Thursday, October 21, 2010

Biltmore to Bridgeport

October 21, 2010
All guests at the Biltmore Inn get a dashboard pass that lets them freely roam the grounds of the Estate all hours of the day or night. We are pretty sure that no one in our group took as full advantage of this benefit as we did. We were up at 6 a.m. this morning to get pictures of the Biltmore at sunrise, and to set up a souvenir shot of ourselves in front of the mansion before it was overrun with tourists and staff members enforcing no parking rules in the plaza. We hadn’t realized that the grounds would be swarming with workers at that hour—busily blowing leaves, fertilizing the lawn, trimming branches, and making sure that all was in immaculate condition for their off-estate guests’ arrival when the gates opened at 9 a.m.

Following are a few of our favorite early morning photos. Dick took the foggy mountain shot from the rear terrace of the Biltmore.

We returned to the Inn for breakfast with friends, then headed north, while our friends headed south to Savannah. The mountainsides were awash in the brilliant colors of changing leaves brightly illuminated by an unclouded sun. We were intent on getting in some serious mileage, so we stuck to the highway, and didn’t lollygag taking pictures on the backroads, as is our usual habit. We did make a quick stop at the New River Gorge to stretch our legs—that’s where we took this picture.

We made it to Bridgeport, West Virginia, where our Super 8 accommodations were a precipitous come-down from the Biltmore (albeit at a decimal difference price point). After our early rising and a long day of driving, we were almost too tired to care.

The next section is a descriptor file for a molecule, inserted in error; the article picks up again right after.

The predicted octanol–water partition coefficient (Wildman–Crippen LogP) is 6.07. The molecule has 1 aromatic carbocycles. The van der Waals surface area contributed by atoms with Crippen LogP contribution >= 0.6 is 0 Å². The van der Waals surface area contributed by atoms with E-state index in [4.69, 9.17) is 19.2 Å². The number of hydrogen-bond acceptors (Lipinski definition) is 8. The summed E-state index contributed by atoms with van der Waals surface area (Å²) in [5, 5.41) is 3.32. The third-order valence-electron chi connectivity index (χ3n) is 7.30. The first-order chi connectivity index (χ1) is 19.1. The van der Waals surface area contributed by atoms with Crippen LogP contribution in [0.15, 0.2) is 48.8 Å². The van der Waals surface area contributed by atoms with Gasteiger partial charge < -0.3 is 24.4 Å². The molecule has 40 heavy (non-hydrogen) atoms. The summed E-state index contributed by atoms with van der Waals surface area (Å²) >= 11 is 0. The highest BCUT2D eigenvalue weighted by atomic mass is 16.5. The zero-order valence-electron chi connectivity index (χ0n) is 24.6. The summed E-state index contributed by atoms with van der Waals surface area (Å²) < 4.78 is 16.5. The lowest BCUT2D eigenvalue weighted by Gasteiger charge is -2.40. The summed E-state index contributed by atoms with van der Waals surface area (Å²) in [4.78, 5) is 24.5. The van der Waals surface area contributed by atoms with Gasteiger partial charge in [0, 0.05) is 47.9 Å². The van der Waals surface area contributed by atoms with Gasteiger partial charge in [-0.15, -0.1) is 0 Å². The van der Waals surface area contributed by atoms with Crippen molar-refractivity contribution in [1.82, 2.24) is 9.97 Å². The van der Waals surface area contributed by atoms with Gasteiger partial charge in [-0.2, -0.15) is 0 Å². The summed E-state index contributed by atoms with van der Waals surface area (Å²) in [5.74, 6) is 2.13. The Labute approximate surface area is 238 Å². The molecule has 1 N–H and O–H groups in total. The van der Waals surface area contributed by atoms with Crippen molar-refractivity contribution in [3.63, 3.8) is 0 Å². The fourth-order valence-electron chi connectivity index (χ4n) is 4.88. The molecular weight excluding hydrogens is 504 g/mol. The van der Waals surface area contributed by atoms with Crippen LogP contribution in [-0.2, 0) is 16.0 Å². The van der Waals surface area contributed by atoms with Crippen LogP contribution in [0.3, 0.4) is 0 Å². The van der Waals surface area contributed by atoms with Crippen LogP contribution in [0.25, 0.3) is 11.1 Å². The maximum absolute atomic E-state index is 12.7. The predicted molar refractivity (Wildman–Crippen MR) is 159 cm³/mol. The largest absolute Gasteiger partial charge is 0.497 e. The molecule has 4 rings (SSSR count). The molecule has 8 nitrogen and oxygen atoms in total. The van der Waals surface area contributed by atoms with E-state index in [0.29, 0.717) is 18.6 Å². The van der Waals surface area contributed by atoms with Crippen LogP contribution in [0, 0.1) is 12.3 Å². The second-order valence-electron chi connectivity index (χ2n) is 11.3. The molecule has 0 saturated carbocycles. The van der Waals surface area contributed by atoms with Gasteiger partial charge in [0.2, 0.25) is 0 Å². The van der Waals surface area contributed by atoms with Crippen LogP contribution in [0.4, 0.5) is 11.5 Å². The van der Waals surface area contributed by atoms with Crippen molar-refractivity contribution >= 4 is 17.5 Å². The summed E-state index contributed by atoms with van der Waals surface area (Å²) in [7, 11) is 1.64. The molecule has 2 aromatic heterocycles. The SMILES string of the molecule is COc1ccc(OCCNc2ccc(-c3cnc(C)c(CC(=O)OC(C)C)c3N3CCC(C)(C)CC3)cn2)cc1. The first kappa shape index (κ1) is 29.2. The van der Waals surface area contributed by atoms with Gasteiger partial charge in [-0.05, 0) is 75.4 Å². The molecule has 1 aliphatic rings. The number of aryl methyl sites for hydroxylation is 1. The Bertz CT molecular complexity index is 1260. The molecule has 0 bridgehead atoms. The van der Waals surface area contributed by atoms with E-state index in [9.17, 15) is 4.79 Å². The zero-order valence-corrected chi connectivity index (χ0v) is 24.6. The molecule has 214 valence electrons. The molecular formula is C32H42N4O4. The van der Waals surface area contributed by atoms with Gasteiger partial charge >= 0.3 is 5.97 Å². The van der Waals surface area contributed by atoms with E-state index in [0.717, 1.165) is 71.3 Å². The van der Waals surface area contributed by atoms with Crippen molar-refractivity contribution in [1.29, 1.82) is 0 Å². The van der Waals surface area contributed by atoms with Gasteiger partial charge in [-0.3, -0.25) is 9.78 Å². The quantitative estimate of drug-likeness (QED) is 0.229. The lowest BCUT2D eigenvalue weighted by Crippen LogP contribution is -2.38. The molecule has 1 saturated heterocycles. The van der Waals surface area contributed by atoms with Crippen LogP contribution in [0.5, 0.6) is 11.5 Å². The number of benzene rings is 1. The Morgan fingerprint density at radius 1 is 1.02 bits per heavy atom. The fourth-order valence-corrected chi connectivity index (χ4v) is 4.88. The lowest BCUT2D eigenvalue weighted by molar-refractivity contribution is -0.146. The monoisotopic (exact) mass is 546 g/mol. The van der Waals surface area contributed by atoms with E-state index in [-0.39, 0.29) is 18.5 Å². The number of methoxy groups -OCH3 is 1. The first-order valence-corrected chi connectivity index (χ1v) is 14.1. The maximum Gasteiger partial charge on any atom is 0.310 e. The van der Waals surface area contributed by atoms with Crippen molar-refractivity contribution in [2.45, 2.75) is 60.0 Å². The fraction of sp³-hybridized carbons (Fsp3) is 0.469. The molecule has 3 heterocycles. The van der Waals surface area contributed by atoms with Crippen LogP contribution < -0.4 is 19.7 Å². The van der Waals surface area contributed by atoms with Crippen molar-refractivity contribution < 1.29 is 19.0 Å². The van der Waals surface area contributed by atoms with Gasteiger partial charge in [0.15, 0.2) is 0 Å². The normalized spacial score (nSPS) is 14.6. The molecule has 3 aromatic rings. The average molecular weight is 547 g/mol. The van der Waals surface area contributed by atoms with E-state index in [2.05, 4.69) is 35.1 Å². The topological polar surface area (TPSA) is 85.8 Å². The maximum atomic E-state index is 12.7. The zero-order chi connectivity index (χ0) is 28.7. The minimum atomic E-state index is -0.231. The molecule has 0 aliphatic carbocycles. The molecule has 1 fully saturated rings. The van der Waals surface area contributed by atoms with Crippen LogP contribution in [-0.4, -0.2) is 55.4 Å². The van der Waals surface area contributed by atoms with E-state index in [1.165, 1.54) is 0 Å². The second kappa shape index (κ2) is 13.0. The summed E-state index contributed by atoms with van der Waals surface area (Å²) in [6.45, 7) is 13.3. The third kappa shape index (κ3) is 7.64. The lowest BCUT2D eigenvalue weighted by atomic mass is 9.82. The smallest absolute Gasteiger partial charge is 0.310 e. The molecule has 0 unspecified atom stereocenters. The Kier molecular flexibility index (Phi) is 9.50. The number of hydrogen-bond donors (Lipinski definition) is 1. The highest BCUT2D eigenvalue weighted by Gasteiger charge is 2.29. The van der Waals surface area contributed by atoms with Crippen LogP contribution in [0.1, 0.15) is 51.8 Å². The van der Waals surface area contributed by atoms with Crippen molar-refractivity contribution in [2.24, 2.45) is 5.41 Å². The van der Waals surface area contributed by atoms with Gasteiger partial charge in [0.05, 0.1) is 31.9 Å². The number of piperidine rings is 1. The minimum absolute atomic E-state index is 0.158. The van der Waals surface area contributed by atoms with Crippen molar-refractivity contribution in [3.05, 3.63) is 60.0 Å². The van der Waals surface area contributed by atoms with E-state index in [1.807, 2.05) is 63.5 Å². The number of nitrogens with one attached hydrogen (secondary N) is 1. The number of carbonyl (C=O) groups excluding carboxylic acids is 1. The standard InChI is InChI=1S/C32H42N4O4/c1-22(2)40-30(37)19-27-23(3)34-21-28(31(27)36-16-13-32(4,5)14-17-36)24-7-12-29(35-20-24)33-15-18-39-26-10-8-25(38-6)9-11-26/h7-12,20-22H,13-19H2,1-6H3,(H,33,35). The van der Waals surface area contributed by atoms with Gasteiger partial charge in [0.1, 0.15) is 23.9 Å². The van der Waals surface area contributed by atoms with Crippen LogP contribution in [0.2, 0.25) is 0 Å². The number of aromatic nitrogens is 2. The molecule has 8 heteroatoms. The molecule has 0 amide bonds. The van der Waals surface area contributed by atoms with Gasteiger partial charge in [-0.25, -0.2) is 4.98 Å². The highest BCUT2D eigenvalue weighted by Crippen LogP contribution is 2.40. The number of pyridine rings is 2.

Wednesday, October 20, 2010

Beautiful Biltmore and Beyond

October 20, 2010
We are living in the lap of luxury in the Biltmore Inn. No Vanderbilt guest felt more pampered than we (okay, maybe the ones who brought their personal maids and valets to pack and unpack for them and press their clothes, which, come to think of it, was just about everybody in their social network). Still, after our absolutely perfect breakfast, when Dick had the best bacon of his life, and I had the best over easy eggs I can remember (sprinkled with capers), we dropped by the garden to take a couple pictures, and three hours later found ourselves still inside the Biltmore Estate Gates, held hostage by its beauty. The pictures tell the tale.

Then we headed to Ashville, and by the time we got there it was about time for lunch. The lady at the visitor center mentioned that our hero, President Barack Obama, ate at 12 Bones Smokehouse when he was here, and we actually recalled passing it on our circuitous (translation “lost”) way into town—the aroma was absolutely heavenly—so that was our first stop. Once again, our President led us well—to an awesome lunch eaten on a picnic table under a big metal awning in the parking lot. And, although we didn’t photograph them, after lunch we enjoyed the full length mirrors in our respective rest rooms that were artfully contrived to provide a very complimentary reflection, backing up the claim on the sign next to the mirror—“See, eating good barbecue makes you skinny.”